Joel finished the 2011 Bank of America Chicago Marathon on Oct. 9. It was hot (a high of 77), insane (45,000 runners; an estimated 250,000 spectators), and incredibly gratifying. Joel exceeded his fundraising goal as part of Team CdLS and raised more than $2,800 for the CdLS Foundation. He finished in 4:44, about 15 minutes slower than he would've liked, probably due to the warm weather, but still great. He said he couldn't have done it without his amazing "Curb Crew" -- me, my mom, Anne, my brother-in-law Jeff, Mike, Hope, Oscar, and my niece Rose -- to cheer him on at four stops along the course. I'm convinced we deserved medals too for navigating Chicago's clogged streets and trains, which was a bit like surviving the "Amazing Race."

To everyone who supported Joel and our family, thank you so much. It was such an incredible experience and it felt so good to see him accomplish this goal, to give back to the foundation, and to honor Will and Hope.


Sunday, September 25, 2011

Food fun

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Like a lot of kids with CdLS, Hope has some eating issues. Nearly four, she's still a big fan of mushy food and very simple finger food like goldfish crackers. Chicken wings and ribs? Not so much. She lacks the coordination and muscle tone in her mouth to do much chewing, so like the geriatric set, she tends to gum her chow. If it can't be made malleable with saliva, forget it.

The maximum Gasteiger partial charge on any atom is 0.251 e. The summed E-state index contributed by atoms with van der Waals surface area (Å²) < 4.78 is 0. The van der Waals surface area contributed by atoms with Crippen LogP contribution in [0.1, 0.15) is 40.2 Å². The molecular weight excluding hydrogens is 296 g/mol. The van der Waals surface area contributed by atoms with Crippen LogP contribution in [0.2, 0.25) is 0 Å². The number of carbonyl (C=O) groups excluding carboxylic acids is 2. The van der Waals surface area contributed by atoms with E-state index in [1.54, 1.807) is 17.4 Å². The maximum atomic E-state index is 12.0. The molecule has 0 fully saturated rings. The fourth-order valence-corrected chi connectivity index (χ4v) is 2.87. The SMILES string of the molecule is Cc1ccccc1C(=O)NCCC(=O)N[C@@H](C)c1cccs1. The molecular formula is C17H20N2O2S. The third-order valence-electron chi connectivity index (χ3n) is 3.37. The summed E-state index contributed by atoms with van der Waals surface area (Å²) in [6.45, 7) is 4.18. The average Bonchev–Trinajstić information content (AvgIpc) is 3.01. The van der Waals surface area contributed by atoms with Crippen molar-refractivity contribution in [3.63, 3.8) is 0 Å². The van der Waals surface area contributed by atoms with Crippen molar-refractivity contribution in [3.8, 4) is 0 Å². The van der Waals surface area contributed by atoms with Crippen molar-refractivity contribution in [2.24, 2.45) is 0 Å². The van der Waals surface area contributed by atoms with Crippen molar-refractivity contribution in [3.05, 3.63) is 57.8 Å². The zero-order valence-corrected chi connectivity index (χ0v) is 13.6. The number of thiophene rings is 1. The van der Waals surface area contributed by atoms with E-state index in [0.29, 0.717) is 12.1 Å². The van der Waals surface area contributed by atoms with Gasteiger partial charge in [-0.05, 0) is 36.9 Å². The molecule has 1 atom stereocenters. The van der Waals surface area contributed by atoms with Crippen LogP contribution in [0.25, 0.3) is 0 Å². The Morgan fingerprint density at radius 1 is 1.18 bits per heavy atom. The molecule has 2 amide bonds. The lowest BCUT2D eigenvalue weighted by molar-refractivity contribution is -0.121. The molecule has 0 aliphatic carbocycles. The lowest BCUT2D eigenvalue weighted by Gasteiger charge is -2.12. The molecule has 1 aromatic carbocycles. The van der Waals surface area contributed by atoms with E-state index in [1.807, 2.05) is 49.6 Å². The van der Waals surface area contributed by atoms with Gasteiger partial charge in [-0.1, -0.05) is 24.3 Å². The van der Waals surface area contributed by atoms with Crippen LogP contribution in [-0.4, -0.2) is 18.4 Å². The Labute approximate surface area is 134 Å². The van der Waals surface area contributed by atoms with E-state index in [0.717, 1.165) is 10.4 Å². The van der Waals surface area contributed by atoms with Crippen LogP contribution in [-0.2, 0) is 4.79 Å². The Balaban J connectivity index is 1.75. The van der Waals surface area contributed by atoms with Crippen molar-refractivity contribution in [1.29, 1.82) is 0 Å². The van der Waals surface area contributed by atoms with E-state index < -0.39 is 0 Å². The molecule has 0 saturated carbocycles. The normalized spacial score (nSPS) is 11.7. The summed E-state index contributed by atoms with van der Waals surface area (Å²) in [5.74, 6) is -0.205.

It's not just food. The same muscles used to chew food help form words and communication, which is also an issue. So Hope has two days a week of occupational therapy to work on exercises to help her chew, loosen her cheeks and remove some aversions to certain foods and textures.

We're delighted to report some progress. She's not there by a long shot, but Hope is slowly starting to take bites and chew some foods. No longer is simply inhaling her food like her dad going at a White Castle cheeseburger. She's taking deliberate, cautious bites and -- like always -- taking things at her own schedule and finding humor in the whole process. We're very proud.

Oscar also is going gangbusters on the food front and thinks he's ready for silverware and done with his wrinkly ol' parents at suppertime.

Wednesday, September 14, 2011

Fine dining

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Good times in Seattle. Great company -- thanks, Aunt Molly, Uncle Al, Aunt Patti and Cousins Jeff and Mike -- good chow, super brews, fun runs and wonderful scenery. The kids did great. But we learned once again that they aren't quite ready for the white-tablecloth set.

P.S. -- We've been so lax about updating the blog these past few months that we neglected to mention that Joel is running the Chicago Marathon on Oct. 9 as part of Team CdLS to raise money for the Cornelia de Lange Syndrome Foundation.

We appreciate all who have been so generous over the years and cherish your continued support. To donate, go to Joel's FirstGiving page. We also have added a new link to the right.